Skimming Over Advent

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Four years ago I provided a series on Advent that I wanted to redo, not only for those who have joined since 2016, but because I have still not seen nor heard any spiritual teachers, authors, or pastors explore this important nuance which I believe our world really needs right now. So even if you heard this four years ago, may I invite you once again into a consideration of Advent which is far too easy for us to skim over.

Anticipation is what the Advent is all about.

Those who didn’t grow up in a tradition which spelled out the Advent on a calendar or with a particular liturgy will know little of the Advent season. This is because “Advent” has been quarantined within a narrow and particular framework of Christian tradition that after centuries, still follows a liturgical calendar. Even outside of Catholicism and it’s spin-offs, the Protestant Advent, in like manner, culminates in retelling stories of wise men, a pregnant virgin and a baby in feeding trough.

I’d like to invite all comers out of a traditional rhythm and into a current experience of Advent. This applies to beginners as well as the devout. For me, there isn’t much value in retelling the story of God showing up in the world as a Jewish boy if the significance of this arrival doesn’t find itself in modern life.

How do we reconcile “A savior is born” with our present state of the world? Is “salvation” only a spiritual thing relegated to after we die? Funny how none of the Hebrew prophets saw it that way. Each saw the Advent of God as something which restored society, government, and included the marginalized.

“Your princes are rebels
    and companions of thieves.
Everyone loves a bribe
    and runs after gifts.
They do not bring justice to the fatherless,
    and the widow’s cause does not come to them.”
(Isaiah 1:23)

The church’s main product today is the seasonal teleportation back into the ancient “manger” story with primarily an esoteric suave for our personal rather than corporate well-being. This pushes anticipation (Advent) into our eschatology (end times) where Jesus will come back one day and open up a giant can of Whoop-Ass on those who didn’t pick his team.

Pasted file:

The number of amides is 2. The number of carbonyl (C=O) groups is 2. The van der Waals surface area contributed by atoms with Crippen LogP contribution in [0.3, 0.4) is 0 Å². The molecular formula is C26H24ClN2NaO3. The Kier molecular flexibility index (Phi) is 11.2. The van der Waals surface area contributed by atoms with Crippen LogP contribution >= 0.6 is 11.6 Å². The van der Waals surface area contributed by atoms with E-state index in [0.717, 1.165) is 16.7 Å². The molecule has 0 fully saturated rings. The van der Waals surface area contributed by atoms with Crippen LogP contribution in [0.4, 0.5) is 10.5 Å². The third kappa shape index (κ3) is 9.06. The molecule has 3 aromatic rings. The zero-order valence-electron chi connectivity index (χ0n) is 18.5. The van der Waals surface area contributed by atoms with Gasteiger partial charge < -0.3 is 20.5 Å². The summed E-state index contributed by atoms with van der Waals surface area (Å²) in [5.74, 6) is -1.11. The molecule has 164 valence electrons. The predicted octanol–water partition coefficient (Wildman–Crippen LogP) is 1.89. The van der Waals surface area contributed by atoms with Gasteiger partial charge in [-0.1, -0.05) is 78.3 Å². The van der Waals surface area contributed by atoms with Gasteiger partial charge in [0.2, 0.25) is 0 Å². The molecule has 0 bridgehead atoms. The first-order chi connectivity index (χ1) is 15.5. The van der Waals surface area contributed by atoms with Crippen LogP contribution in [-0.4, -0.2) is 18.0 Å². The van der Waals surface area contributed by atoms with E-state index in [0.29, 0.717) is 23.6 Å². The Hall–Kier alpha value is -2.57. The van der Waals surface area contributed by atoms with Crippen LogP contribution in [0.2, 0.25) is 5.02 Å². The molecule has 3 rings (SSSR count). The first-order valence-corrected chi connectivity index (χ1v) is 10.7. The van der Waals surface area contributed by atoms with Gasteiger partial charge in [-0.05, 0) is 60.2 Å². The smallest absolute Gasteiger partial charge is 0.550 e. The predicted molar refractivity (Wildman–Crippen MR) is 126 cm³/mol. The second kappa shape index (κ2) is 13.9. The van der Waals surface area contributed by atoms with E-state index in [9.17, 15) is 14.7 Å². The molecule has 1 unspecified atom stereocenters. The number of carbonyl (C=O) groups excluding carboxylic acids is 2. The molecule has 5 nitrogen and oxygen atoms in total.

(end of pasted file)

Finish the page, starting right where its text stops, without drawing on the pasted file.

Is that the best we can do? Are we anticipating a savior of the cosmos or a dread warrior? Is Advent the anticipation of fear? Does the reach of salvation only go as far as one’s soul, but not one’s society?

What if the Advent of God into the world wasn’t limited to the nativity scene? What if it wasn’t about us trying to find God in history, as much as recognizing God as something other than a bearded white man, a carpenter or a bird? What if the advent of God is the advent of something “other?”

Take a moment and gaze closely into the mirror.

When we look deeply into our own eyes through a mirror we catch glimpses of our self. Over the course of our lives we have seen our body morph around that part where we see our same old soul flickering back at us. The pains and joys of life manifest themselves in increasingly deeper creases of skin as we try and shape our exterior into our “shoulds.”

There is a precise moment in the mirror when our consciousness sees beyond our face and sees who stares back? Who is that? It is you and it is so much more.

May I suggest that we are seeing something like an echo reverberating off eternity and beauty.  All that we love and hate about our image reflects back the depth of what we aspire to or despair of. If we are awake, we can perceive the Eternal Moment of Advent showing up AS us.

Sorrow is our unwillingness to accept that God is reflected in what we see.

What if the advent of God in the world has always been you, me, and all others? No, we are not God. But my prayer this season is that we discover, perhaps for the first time, that we are not completely other than God either. If the baby in the manger can teach us anything, let it be that God dwells within humanity. That our bodies are temples, and we are not our own (1 Corinthians 6:9), and that God has chosen to make his abode in thick darkness (1 Kings 8:12). That we embody a treasure within a jar of clay (2 Corinthians 4:7). We are an ongoing incarnation. The advent of God actually relies heavily upon us being willing to step into this role, despite our many imperfections and failures.

If we can accept our deeply sacred and spiritual capacity, then our personal Advent has begun.  The wider or Corporate Advent takes place every day as any act of love toward anything in the cosmos. Advent is the repair of anything we discern as broken or disorderd. Advent is the acceptance that nothing is missing from each moment, and that the face looking back at us in the mirror is not just our own. Advent isn’t waiting for God to do something about this God-forsaken world, it’s awakening to the moment where God’s “doing” and our “doing” move into conformity with each other.

You are so much more than you. We are all unique reflections of God in the world. And so is our enemy.

We all long for and anticipate a day when our world finds peace and our enemies are scattered. Yet we deny that today is that day, and we ignore the work of God within our heart to love those we’ve been taught to despise. The state of our world is desperate for God to restore things to order, but the means by which this comes has been established, and given to all the world, and somehow the Church continues to proclaim that the means for such change is the fiery destruction of the world.

Advent is not eschatological, its incarnational!!

The Advent of God will not come by skimming over our heart’s need to change toward our fellow man. Until the moment we join God in loving others, the world suffers a living Hell. The state of our world is our fault, not “theirs.”

Advent begins when we stop looking up, and start looking in.